Representativeness bias is a psychological bias which asserts that, in the face of uncertainty, investors are more likely to assume that a history of exceptional performance by a certain business is "representative" of the overall performance that the firm will achieve in the future. This heuristic causes investors to overreact to relevant and similar information about a firm's prior performance, such as similar consecutive earnings surprises. Another interesting aspect is that individuals tend to attribute good characteristics of a company directly to its stock. These companies often turn out to be poor investments.
Anchoring bias is a psychological heuristic which occurs when investors give importance to irrelevant and unnecessary information, such as the purchase price of a security, as a fixed reference point (i.e. anchor) for making subsequent decisions about that security. This bias can lead to, among other things, buying overvalued securities, or selling undervalued securities.
Confirmation bias refers to people's inclination to pay close attention to information that confirms their beliefs while ignoring information that contradicts them. It impacts how we gather information, but they also influence how we interpret and recall information. For example, people who support or oppose a particular issue will not only seek information to support it, but they will also interpret news stories in a way that upholds their existing beliefs, or remember details in a way that reinforces these attitudes.
The endowment effect is a mental process in which the value of a financial instrument varies depending on whether one possesses it and is faced with its loss or whether one does not possess the object and has the potential to gain it. If an investor owns the stock and is therefore faced with its loss, the loss is perceived to be greater than the magnitude of the corresponding gain if the object is newly in possession. This bias is similar to loss aversion, where human beings perceive losses asymmetrically more acutely than similar gains.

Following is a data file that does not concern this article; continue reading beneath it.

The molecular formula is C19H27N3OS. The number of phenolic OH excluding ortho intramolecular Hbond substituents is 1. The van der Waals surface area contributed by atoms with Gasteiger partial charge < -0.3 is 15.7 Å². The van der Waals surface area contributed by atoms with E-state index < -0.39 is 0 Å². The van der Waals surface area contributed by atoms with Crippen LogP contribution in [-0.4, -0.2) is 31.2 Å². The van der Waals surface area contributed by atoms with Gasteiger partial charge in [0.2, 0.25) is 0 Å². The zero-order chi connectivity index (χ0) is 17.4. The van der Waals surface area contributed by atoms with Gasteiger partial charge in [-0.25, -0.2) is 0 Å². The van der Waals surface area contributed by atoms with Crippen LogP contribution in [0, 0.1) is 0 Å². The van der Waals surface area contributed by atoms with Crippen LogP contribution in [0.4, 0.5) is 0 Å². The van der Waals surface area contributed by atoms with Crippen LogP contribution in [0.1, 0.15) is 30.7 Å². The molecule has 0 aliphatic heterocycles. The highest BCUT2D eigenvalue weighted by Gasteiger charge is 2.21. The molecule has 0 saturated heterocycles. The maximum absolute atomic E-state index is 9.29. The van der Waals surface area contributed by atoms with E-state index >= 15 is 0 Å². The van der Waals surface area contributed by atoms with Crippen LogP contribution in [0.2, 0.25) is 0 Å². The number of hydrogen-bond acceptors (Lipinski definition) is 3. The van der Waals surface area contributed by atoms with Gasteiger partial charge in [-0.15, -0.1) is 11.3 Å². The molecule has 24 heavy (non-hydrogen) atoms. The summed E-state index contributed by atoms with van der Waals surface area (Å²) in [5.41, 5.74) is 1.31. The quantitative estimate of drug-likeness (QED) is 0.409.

Herd behaviour is a phenomenon in which individuals act collectively as part of a group, frequently making group decisions that they would not make alone. This behaviour has 2 explanations: societal pressure to conform, acting in the same way as others, even if it goes against their natural tendencies, and the difficulty for individuals to accept that a large group can be wrong, therefore following the group's lead in the false notion.
At One-Signal, we believe that markets are driven by fear and greed, as market participants make irrational decisions. Our signals are therefore solely based on sentiment indicators, which reflect how market participants feel. Our system pinpoints sentiment trends and follows these until the exaggeration phase to then change direction strategically. One-Signal was developed by our CEO, after realising that most personal trading mistakes were emotional. Our goal is to cut through the noise and emotions when trading. Our subscribers receive one word in one email per day, which is an indication to buy or to sell, the information is reduced to the maximum. Our aim is to alleviate the stress investors face every day, as we believe that everyone has the right and the capability to make decisions without emotional stress.